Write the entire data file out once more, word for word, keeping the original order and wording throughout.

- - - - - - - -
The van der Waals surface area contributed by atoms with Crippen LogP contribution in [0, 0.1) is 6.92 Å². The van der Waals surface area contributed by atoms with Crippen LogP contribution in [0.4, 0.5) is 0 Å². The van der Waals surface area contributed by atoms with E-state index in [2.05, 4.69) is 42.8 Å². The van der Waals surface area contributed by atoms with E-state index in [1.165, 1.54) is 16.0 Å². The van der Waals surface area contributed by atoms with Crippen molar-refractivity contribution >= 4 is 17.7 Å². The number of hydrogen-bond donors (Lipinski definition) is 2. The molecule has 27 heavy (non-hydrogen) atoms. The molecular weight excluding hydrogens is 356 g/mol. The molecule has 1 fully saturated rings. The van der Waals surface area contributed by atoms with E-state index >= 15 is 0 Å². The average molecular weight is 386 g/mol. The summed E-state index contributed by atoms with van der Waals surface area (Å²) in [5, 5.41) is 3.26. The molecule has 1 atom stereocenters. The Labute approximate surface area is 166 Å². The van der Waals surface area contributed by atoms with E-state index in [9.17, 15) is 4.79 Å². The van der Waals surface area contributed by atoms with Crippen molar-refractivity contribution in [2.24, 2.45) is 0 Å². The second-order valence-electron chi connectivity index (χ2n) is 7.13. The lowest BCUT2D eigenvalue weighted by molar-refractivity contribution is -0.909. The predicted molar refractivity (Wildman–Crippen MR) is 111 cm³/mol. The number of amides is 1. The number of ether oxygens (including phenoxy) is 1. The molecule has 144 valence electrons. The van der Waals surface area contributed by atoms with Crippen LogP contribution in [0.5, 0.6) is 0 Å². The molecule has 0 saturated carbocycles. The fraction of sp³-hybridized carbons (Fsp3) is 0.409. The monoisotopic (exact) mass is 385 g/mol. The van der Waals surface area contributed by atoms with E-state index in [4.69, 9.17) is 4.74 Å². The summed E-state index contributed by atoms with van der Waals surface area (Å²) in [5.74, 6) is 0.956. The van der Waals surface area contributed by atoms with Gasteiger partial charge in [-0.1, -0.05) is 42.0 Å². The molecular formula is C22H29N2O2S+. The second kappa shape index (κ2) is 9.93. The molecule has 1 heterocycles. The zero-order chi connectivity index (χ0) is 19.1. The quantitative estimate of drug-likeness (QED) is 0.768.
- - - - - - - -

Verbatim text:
The van der Waals surface area contributed by atoms with Crippen LogP contribution in [0, 0.1) is 6.92 Å². The van der Waals surface area contributed by atoms with Crippen LogP contribution in [0.4, 0.5) is 0 Å². The van der Waals surface area contributed by atoms with E-state index in [2.05, 4.69) is 42.8 Å². The van der Waals surface area contributed by atoms with E-state index in [1.165, 1.54) is 16.0 Å². The van der Waals surface area contributed by atoms with Crippen molar-refractivity contribution >= 4 is 17.7 Å². The number of hydrogen-bond donors (Lipinski definition) is 2. The molecule has 27 heavy (non-hydrogen) atoms. The molecular weight excluding hydrogens is 356 g/mol. The molecule has 1 fully saturated rings. The van der Waals surface area contributed by atoms with E-state index >= 15 is 0 Å². The average molecular weight is 386 g/mol. The summed E-state index contributed by atoms with van der Waals surface area (Å²) in [5, 5.41) is 3.26. The molecule has 1 atom stereocenters. The Labute approximate surface area is 166 Å². The van der Waals surface area contributed by atoms with E-state index in [9.17, 15) is 4.79 Å². The van der Waals surface area contributed by atoms with Crippen molar-refractivity contribution in [2.24, 2.45) is 0 Å². The second-order valence-electron chi connectivity index (χ2n) is 7.13. The lowest BCUT2D eigenvalue weighted by molar-refractivity contribution is -0.909. The predicted molar refractivity (Wildman–Crippen MR) is 111 cm³/mol. The number of amides is 1. The number of ether oxygens (including phenoxy) is 1. The molecule has 144 valence electrons. The van der Waals surface area contributed by atoms with Crippen LogP contribution in [0.5, 0.6) is 0 Å². The molecule has 0 saturated carbocycles. The fraction of sp³-hybridized carbons (Fsp3) is 0.409. The monoisotopic (exact) mass is 385 g/mol. The van der Waals surface area contributed by atoms with E-state index in [4.69, 9.17) is 4.74 Å². The summed E-state index contributed by atoms with van der Waals surface area (Å²) in [5.74, 6) is 0.956. The van der Waals surface area contributed by atoms with Gasteiger partial charge in [-0.1, -0.05) is 42.0 Å². The molecular formula is C22H29N2O2S+. The second kappa shape index (κ2) is 9.93. The molecule has 1 heterocycles. The zero-order chi connectivity index (χ0) is 19.1. The quantitative estimate of drug-likeness (QED) is 0.768.